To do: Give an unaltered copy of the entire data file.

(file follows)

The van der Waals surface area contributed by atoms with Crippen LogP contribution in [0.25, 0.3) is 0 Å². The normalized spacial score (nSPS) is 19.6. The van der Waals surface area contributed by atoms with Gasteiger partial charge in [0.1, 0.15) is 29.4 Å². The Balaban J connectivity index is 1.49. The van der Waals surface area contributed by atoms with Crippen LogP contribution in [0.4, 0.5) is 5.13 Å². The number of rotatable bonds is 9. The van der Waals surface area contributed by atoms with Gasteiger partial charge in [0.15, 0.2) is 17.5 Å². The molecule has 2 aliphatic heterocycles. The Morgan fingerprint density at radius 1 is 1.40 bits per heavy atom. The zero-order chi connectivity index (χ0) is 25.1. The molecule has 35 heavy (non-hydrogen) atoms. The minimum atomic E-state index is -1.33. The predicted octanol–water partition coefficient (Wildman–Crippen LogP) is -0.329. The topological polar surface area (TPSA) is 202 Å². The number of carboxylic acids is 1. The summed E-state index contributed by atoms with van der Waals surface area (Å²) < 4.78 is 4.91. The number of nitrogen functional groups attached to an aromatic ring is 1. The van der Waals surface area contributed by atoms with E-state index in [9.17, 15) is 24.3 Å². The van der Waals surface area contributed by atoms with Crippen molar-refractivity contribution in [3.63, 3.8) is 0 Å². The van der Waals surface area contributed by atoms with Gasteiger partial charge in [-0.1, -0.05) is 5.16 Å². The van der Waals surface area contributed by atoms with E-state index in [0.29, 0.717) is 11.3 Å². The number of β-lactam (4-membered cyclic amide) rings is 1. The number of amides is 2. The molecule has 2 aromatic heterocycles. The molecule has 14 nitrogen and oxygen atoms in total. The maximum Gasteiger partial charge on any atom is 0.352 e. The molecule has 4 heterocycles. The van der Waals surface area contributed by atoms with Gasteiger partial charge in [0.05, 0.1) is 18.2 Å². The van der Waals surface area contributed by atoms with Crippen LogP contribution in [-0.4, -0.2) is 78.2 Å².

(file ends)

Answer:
The van der Waals surface area contributed by atoms with Crippen LogP contribution in [0.25, 0.3) is 0 Å². The normalized spacial score (nSPS) is 19.6. The van der Waals surface area contributed by atoms with Gasteiger partial charge in [0.1, 0.15) is 29.4 Å². The Balaban J connectivity index is 1.49. The van der Waals surface area contributed by atoms with Crippen LogP contribution in [0.4, 0.5) is 5.13 Å². The number of rotatable bonds is 9. The van der Waals surface area contributed by atoms with Gasteiger partial charge in [0.15, 0.2) is 17.5 Å². The molecule has 2 aliphatic heterocycles. The Morgan fingerprint density at radius 1 is 1.40 bits per heavy atom. The zero-order chi connectivity index (χ0) is 25.1. The molecule has 35 heavy (non-hydrogen) atoms. The minimum atomic E-state index is -1.33. The predicted octanol–water partition coefficient (Wildman–Crippen LogP) is -0.329. The topological polar surface area (TPSA) is 202 Å². The number of carboxylic acids is 1. The summed E-state index contributed by atoms with van der Waals surface area (Å²) < 4.78 is 4.91. The number of nitrogen functional groups attached to an aromatic ring is 1. The van der Waals surface area contributed by atoms with E-state index in [9.17, 15) is 24.3 Å². The van der Waals surface area contributed by atoms with Crippen molar-refractivity contribution in [3.63, 3.8) is 0 Å². The van der Waals surface area contributed by atoms with Gasteiger partial charge in [-0.1, -0.05) is 5.16 Å². The van der Waals surface area contributed by atoms with E-state index in [0.29, 0.717) is 11.3 Å². The number of β-lactam (4-membered cyclic amide) rings is 1. The number of amides is 2. The molecule has 2 aromatic heterocycles. The molecule has 14 nitrogen and oxygen atoms in total. The maximum Gasteiger partial charge on any atom is 0.352 e. The molecule has 4 heterocycles. The van der Waals surface area contributed by atoms with Gasteiger partial charge in [0.05, 0.1) is 18.2 Å². The van der Waals surface area contributed by atoms with Crippen LogP contribution in [-0.4, -0.2) is 78.2 Å².